By the end of the 21st century, real time language translation technology will greatly improve global communications between individuals and organizations around the world. There will be continued progress towards the eradication illiteracy and global poverty levels. Women will have assumed a significantly growing role in public and private sector organizations across the world. Racial, religious, and gender discrimination and intolerance will have also been largely eradicated in the US and many other parts of the world. Finally, each individual will receive some guaranteed form of Universal Basic Income (UBI) from government which will meet the minimum requirements to sustain their lives, especially when changing jobs or looking for new work.

Military &Warfare

It will be highly unlikely that war will go extinct, though its frequency, nature, and scope will continue to change and adapt to the future we will inhabit. Many wars will be fought in the ‘virtual world’. It is expected that rapid changes and shifts in ‘power’ may ultimately lead to more smaller intra-state and inter-state conflicts around the globe.

There will be widespread use of new technologies in weapon systems, e.g. Unmanned Autonomous Vehicles (UAV), artificial intelligence (AI), laser weapons, drones, robots, human augmentation technology, teleportation, telepathy... Also, expect to see the use of military weapons and warfare spreading to outer space as the quest to colonize the moon and other planets across our solar system becomes a reality.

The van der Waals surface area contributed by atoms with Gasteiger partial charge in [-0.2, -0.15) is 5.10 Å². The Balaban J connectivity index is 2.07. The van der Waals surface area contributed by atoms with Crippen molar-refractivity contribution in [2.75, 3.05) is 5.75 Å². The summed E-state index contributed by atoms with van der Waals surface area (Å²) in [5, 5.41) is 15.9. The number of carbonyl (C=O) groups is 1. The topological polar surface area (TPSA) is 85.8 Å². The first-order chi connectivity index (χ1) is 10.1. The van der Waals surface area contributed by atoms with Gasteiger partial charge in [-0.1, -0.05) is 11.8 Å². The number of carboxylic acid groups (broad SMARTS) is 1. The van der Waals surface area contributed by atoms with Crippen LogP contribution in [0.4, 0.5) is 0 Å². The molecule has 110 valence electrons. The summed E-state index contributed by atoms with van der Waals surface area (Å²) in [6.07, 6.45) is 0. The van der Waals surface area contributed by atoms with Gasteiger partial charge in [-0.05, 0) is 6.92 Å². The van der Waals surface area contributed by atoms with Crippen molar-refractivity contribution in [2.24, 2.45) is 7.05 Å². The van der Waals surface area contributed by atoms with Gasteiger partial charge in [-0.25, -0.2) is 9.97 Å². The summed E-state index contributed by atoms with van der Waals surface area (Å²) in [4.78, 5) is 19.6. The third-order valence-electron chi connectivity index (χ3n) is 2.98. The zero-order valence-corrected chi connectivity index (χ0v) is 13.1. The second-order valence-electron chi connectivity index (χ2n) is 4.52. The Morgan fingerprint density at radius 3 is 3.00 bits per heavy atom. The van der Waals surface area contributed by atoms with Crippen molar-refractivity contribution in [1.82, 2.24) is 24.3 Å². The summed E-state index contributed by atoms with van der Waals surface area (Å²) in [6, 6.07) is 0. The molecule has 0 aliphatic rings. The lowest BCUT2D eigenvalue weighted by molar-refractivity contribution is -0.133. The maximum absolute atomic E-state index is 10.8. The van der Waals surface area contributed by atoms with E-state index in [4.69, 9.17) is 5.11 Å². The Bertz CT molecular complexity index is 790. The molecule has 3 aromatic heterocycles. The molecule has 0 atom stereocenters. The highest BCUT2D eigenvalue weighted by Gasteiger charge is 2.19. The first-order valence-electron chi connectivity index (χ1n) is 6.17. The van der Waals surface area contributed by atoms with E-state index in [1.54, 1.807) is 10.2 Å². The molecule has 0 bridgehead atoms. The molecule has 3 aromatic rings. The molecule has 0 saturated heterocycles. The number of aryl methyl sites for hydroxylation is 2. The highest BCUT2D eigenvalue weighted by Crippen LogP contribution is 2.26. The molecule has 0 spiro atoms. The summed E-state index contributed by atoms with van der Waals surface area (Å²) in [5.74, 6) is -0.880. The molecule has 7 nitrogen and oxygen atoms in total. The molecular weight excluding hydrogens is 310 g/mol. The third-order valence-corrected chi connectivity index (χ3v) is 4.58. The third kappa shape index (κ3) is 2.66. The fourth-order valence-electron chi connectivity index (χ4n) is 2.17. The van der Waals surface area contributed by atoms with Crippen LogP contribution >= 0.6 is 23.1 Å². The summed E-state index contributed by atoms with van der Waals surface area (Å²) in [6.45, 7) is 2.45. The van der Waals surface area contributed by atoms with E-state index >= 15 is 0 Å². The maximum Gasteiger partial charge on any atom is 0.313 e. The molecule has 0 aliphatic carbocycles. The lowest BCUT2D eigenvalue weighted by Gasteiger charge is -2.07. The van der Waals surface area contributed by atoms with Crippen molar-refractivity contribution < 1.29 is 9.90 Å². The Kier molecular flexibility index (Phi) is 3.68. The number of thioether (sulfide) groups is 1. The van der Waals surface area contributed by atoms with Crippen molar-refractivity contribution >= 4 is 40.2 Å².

Space Travel & Colonization

Spaceflight technology will have taken a major leap forward allowing for Inter-Planetary travel. Millions of humans will make up the first wave of immigrants populating permanent colonies on other planets and moons in our Solar System. Large scale geoengineering construction in support of these steadily growing colonies will have begun. Public and private sector organizations will be aggressively moving forward to further explore and exploit resources on nearby planets, moons, and asteroids in outer-space well into the 22nd century. Plans for the first unmanned journeys to potentially habitable planets in the nearest solar systems of our Galaxy will be initiated.


We are in the midst of the transition from the ‘Industrial Age’ of the 20th century into the ‘Information Age’ of the 21st century. We are also in the midst of the transition from a Type 0 Civilization into a Type 1 Civilization. It’s an amazing time to be living and the world is in some turmoil as it struggles to deal with these momentous transitions. To help people deal with the rapid pace of change all around the, this article attempts to paint a preliminary picture of the future to help make some sense of the seeming chaotic times we are living through. I hope you find this article informative and brings some clarity about the rapidly changing world you, your children, and your grandchildren are living in.

Links to Selected Resources & Reports

Wednesday, August 31, 2016

Global Health 4.0 for 2040 and Beyond

Health 4.0 focuses on collaboration, coherence, and convergence – or connecting all available health information, services, devices and people together in a more meaningful way. See Global Artificial Intelligence Network for 2040.